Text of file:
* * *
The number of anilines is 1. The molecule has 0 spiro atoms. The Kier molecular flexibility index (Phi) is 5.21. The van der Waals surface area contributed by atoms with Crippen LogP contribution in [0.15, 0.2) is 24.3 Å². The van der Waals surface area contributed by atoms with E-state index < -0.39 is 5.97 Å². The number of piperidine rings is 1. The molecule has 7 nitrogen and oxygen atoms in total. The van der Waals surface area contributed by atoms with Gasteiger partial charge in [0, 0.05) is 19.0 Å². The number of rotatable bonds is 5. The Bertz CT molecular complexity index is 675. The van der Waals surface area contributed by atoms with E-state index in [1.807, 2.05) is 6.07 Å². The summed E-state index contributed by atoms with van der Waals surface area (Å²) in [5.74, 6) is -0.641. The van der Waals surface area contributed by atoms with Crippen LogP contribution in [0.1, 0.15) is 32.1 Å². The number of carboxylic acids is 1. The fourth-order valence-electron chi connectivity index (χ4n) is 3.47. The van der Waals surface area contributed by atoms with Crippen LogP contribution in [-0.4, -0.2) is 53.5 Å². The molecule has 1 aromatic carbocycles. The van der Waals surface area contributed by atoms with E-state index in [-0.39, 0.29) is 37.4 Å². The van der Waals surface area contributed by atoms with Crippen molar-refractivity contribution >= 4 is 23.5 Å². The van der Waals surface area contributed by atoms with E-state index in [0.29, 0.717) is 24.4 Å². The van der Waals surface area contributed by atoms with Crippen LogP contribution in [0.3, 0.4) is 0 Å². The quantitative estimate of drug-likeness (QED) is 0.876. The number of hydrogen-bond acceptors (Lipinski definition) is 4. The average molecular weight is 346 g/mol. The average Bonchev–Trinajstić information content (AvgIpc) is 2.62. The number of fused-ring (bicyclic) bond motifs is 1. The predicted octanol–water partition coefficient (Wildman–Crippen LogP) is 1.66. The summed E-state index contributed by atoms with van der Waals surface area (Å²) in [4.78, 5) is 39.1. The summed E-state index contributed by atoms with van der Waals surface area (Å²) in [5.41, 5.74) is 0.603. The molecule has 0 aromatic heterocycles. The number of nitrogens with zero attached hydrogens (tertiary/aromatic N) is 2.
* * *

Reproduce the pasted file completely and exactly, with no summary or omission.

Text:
The number of anilines is 1. The molecule has 0 spiro atoms. The Kier molecular flexibility index (Phi) is 5.21. The van der Waals surface area contributed by atoms with Crippen LogP contribution in [0.15, 0.2) is 24.3 Å². The van der Waals surface area contributed by atoms with E-state index < -0.39 is 5.97 Å². The number of piperidine rings is 1. The molecule has 7 nitrogen and oxygen atoms in total. The van der Waals surface area contributed by atoms with Gasteiger partial charge in [0, 0.05) is 19.0 Å². The number of rotatable bonds is 5. The Bertz CT molecular complexity index is 675. The van der Waals surface area contributed by atoms with E-state index in [1.807, 2.05) is 6.07 Å². The summed E-state index contributed by atoms with van der Waals surface area (Å²) in [5.74, 6) is -0.641. The van der Waals surface area contributed by atoms with Crippen LogP contribution in [0.1, 0.15) is 32.1 Å². The number of carboxylic acids is 1. The fourth-order valence-electron chi connectivity index (χ4n) is 3.47. The van der Waals surface area contributed by atoms with Crippen LogP contribution in [-0.4, -0.2) is 53.5 Å². The molecule has 1 aromatic carbocycles. The van der Waals surface area contributed by atoms with E-state index in [-0.39, 0.29) is 37.4 Å². The van der Waals surface area contributed by atoms with Crippen molar-refractivity contribution >= 4 is 23.5 Å². The van der Waals surface area contributed by atoms with E-state index in [0.29, 0.717) is 24.4 Å². The van der Waals surface area contributed by atoms with Crippen LogP contribution in [0.3, 0.4) is 0 Å². The quantitative estimate of drug-likeness (QED) is 0.876. The number of hydrogen-bond acceptors (Lipinski definition) is 4. The average molecular weight is 346 g/mol. The average Bonchev–Trinajstić information content (AvgIpc) is 2.62. The number of fused-ring (bicyclic) bond motifs is 1. The predicted octanol–water partition coefficient (Wildman–Crippen LogP) is 1.66. The summed E-state index contributed by atoms with van der Waals surface area (Å²) in [4.78, 5) is 39.1. The summed E-state index contributed by atoms with van der Waals surface area (Å²) in [5.41, 5.74) is 0.603. The molecule has 0 aromatic heterocycles. The number of nitrogens with zero attached hydrogens (tertiary/aromatic N) is 2.